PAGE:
Zumbura Restaurant


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Last November, Clapham welcomed Zumbura to its Old Town, and in that short space of time it has garnered much praise (rated 5 out of 5 on Trip Advisor) with people clamouring to try its Indian tapas cuisine. Founded by Aamir Ahmad, Sean Galligan and David Garrett, the trio enrolled celebrated head chef Raju Rawat, of Michelin starred Benares. It is unlike the Indian restaurants in London today and this is apparent in not only the food, but its décor and ambience.

The long, narrow space has a rustic and contemporary feel, with the beautiful design orchestrated by the owners themselves. Tree branch-forks adorn the walls to act as coat hangers and gone are the gaudy reds and rich oranges of your standard Indian. Zumbura has grey and teal walls, contrasted by exposed red brickwork behind a carved wood bar, with copper gold hardware throughout. Art work is minimal, and also non-uniform, with a hand-painted roof display on entering adding dynamic colour in the form of parrots and butterflies. Music ranged from Robin Thicke to 80’s duo Hall & Oates and on a wet Thursday night their 45 covers were filling up fast.

Under Ahmad’s vision, Zumbura offers up dishes traditional of northern Indian, specifically the Purab region in which he grew up. A catalogue of old acquirements from Ahmad’s mother and family, the refreshingly simple and short menu hopes to inject real and traditional fare to London’s Indian dining scene and counteract the oily gloop that has been taking over.

The dishes here are served family-style and to share, in small portions that allow you to order more considering the reasonable prices. Beginning with aloo tikia and patties, we were introduced to spiced potato cakes and spiced minced pastries, accompanied by a tamarind, coriander and raita chutney plate. The potato cakes’ heavenly melt-in-the-mouth consistency had them winning this round and will have you hankering for more.

Promptly, our mains of kullia and kofte arrived. A lamb and turnip stew and herb-stuffed beef meatballs respectively, they were bolstered with braised rice and ghuggni – black chickpeas in onion and mango powder. The meatballs were highly praised; the unique combination of herbs drawing out flavours not previously associated with this dish. The turnip was a star addition to the stew but it was let down but its lack of lamb and abundance of bone. The chickpeas were a good choice, their soft texture and sweet sauce attaching a balmy underside to the bold piquancy of the other options.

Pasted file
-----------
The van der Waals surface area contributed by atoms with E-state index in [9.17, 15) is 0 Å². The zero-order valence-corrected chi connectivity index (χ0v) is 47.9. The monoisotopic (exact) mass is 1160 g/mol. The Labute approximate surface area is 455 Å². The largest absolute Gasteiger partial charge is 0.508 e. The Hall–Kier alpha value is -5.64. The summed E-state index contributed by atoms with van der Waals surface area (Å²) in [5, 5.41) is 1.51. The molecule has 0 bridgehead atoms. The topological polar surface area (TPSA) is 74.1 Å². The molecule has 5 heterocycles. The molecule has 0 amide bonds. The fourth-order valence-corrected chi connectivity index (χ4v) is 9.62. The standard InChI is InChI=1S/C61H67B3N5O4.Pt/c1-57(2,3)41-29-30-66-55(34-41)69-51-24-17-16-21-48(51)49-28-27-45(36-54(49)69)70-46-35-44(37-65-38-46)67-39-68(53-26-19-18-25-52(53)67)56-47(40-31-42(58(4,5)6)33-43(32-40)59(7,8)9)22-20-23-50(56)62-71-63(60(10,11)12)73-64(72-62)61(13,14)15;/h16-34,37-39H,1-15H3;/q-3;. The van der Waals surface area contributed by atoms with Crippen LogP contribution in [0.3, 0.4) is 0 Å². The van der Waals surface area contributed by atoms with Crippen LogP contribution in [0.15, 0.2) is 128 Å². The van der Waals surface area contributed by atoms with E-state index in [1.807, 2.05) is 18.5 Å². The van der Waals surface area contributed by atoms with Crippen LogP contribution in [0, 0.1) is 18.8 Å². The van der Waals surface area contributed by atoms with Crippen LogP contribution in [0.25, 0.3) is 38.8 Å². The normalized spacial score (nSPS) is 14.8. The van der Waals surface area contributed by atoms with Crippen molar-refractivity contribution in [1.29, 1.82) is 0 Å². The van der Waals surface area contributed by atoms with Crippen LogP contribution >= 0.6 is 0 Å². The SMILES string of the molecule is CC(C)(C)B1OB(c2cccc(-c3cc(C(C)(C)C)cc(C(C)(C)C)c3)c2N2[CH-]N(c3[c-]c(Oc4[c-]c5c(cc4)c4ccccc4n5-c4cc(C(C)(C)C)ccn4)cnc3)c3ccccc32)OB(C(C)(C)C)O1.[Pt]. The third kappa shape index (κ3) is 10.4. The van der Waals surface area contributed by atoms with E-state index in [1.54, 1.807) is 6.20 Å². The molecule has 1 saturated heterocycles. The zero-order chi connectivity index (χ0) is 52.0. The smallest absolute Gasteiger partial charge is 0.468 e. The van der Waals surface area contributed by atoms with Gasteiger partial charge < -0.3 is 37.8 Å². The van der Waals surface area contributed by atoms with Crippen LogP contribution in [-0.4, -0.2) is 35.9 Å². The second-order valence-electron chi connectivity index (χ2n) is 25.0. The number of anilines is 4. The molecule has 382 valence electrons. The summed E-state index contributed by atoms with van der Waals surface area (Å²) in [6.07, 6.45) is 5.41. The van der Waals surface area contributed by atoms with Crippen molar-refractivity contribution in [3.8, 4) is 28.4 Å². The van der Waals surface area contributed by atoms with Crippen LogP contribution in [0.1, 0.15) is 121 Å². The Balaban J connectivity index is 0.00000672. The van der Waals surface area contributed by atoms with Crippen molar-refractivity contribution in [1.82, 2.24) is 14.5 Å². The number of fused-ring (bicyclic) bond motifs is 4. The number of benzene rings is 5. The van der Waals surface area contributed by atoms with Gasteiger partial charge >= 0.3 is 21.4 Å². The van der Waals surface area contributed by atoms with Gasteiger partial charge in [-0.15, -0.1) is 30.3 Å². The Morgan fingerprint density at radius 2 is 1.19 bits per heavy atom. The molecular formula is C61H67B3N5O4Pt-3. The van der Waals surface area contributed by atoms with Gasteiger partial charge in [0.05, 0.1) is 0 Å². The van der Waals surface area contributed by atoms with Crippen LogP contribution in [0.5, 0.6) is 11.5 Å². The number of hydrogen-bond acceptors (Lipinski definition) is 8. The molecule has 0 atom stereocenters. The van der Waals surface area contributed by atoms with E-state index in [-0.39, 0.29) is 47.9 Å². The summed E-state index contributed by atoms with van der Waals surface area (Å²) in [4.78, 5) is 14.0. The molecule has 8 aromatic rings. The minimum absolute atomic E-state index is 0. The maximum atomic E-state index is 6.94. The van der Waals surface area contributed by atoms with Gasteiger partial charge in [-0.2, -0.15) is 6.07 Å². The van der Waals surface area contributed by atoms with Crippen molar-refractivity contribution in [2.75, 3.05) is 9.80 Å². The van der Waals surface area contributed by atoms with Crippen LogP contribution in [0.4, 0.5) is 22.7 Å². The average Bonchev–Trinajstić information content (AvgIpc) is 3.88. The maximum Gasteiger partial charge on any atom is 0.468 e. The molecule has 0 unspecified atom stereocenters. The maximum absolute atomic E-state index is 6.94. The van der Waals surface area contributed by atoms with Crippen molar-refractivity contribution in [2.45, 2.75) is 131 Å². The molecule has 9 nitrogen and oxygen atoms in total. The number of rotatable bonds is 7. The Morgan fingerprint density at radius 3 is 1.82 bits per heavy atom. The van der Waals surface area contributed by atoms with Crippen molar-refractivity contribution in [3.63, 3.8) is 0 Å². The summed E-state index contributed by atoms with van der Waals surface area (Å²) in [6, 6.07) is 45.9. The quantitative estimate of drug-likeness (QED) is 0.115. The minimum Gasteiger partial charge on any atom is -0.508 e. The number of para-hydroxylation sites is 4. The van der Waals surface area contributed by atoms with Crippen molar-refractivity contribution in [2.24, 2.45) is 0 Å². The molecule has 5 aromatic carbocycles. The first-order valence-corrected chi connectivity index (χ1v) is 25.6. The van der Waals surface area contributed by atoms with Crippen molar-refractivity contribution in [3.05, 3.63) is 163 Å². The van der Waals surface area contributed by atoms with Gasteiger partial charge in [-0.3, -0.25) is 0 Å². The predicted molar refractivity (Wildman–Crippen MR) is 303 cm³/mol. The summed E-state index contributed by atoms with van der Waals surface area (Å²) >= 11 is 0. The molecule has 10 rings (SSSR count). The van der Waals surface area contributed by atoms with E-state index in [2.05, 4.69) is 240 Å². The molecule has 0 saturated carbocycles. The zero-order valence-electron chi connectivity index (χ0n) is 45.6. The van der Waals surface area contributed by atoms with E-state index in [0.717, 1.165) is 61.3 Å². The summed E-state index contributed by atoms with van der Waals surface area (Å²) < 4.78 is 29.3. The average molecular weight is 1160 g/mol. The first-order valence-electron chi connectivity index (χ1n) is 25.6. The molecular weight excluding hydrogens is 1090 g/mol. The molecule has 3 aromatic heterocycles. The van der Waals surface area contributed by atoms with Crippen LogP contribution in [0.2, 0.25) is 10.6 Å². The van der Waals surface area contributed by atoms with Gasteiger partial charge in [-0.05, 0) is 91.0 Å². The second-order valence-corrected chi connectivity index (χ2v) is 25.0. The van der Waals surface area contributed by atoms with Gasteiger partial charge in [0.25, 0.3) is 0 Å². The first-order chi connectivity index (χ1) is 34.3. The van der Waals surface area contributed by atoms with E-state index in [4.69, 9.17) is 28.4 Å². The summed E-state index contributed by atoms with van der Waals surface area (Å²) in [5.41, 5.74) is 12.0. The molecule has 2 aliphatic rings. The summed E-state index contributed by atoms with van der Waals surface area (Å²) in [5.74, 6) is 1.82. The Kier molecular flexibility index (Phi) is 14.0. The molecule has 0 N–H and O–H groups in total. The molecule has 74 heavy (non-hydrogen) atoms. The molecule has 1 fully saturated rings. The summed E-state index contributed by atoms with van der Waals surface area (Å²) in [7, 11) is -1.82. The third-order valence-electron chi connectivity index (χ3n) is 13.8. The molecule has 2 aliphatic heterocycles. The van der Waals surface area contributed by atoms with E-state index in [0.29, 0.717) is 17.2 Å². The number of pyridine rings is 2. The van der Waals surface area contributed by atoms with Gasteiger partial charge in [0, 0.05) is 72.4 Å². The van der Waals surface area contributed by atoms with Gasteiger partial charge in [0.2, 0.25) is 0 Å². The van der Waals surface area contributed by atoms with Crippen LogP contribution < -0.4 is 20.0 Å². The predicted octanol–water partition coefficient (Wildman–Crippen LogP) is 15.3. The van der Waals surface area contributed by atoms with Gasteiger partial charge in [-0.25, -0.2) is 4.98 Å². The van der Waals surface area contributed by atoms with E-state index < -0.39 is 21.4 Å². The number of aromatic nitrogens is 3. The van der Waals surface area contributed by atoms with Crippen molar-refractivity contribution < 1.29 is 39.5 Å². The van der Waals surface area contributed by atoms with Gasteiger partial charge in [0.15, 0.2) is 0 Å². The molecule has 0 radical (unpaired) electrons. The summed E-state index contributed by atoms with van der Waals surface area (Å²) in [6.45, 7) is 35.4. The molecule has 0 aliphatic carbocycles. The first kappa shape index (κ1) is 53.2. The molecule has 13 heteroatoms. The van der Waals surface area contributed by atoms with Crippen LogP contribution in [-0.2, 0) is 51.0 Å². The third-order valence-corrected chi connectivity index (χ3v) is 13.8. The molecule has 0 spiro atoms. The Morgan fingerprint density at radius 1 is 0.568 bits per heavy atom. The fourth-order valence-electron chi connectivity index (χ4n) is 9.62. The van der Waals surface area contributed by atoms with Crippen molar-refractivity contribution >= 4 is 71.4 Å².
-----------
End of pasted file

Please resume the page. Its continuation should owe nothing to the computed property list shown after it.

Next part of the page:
Sampled desserts ranged from sooji, a dense, floury, crumble that goes perfectly with a deliciously authentic pistachio ice cream. The gajjar ka halwa is a carrot pudding that is a little too creamy, sweet and filling to tackle at this point, it’s best to leave room if this entices you. Popular in India, Pakistan and Bangladesh, the rose kulfi was enamoured here tonight. This milk dessert is served on a stick in a glass and the rose pieces add a new level to the flavours experienced at Zumbura. It is also light enough to finish and contemplate another.

Zumbura offer their own signature cocktails which were sampled with zeal. The fuity wallah is their take on the mojito, the bubbleberry sees strawberries mixed with rhubarb liqueur and is sharper than anticipated, while the totally expressive is not unlike a white Russian. The spice islands is served warm and is reminiscent of mulled wine, with coconut cream and ginger rum giving it an extra twist. Wine and beer are also on offer at Zumbura.

Ahmad, Galligan and Garrett are on to a good thing here. The contemporariness and energy not usually associated with this scene is much appraised. The remarkably friendly and vocal waiters are casually dressed and use iPads to take your order, all in keeping with the à la mode vibe. And the food…. well you can’t criticise the traditional cooking of a family up in Purab.

Zumbura, 36a Old Town, Clapham, SW4 0LB.  Nearest Station: Clapham Common


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By Clarissa Waldron

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